help for spouses of alcoholics

Everyone who is in a therapy session or 12-step meeting is there for the same reason, and that’s to get clean and sober. When everyone is looking to achieve the same goal, it makes it easier for everyone not only to support one another but also to achieve the goal.

Just like there are support groups for the addict, there are also different types of support groups for the alcoholic’s spouses as well as family members of the addict. Al-Anon and Co-Dependents Anonymous are two of the better-known support groups for spouses and loved ones to find help.

Al-Anon/Co-Dependents meetings follow a modified form of the 12 Step process that was founded by Alcoholics Anonymous (AA) and these groups can help spouses and others affected by their family member’s addiction to alcohol or other substances to recover and learn how to live life without contributing to their family member’s addictions.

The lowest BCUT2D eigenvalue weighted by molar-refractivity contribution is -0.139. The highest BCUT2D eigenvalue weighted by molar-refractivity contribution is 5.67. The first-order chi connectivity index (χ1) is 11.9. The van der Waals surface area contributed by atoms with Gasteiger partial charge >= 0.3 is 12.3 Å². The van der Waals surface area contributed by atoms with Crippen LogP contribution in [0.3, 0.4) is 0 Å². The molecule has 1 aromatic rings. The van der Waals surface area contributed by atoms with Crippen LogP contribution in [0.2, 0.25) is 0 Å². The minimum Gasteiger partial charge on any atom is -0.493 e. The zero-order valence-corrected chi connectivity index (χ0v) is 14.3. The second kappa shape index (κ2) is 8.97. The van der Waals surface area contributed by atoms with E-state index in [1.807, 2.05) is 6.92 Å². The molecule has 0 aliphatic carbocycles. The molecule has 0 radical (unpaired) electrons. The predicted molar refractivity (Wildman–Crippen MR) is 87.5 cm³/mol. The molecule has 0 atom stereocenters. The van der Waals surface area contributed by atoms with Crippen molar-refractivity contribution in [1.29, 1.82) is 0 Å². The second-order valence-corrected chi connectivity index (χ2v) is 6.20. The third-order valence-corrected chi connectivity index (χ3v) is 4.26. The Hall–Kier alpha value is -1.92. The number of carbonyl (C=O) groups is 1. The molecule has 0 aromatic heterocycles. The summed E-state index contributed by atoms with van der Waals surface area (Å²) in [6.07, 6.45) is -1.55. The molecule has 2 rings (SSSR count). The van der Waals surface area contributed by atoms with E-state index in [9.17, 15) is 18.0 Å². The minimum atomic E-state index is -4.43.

Are You Looking For Help For Spouses of Alcoholics?

New Directions for Women hosts an on-campus Al-Anon meeting on Wednesdays. This is an option that is available to the families of all patients, both past and present. At New Directions for Women, we believe that the entire family must be treated as part of the process of attaining life-long sustained recovery. Treating one member of the family typically only solves one part of the problem. We take pride in making sure the whole family gets well.

Our Al-Anon meetings are a safe place for the loved ones of our patients to seek their own program while the patient seeks recovery at our rehab. With help and support, spouses and others affected by alcoholism can find the help that they need to begin to repair the damage that alcoholism has caused in their lives.

If you know of a family, friends, or other loved ones who need treatment, contact our loving Admissions Counselors at 800-93-WOMEN or find us on Twitter, Facebook, or LinkedIn. We can help.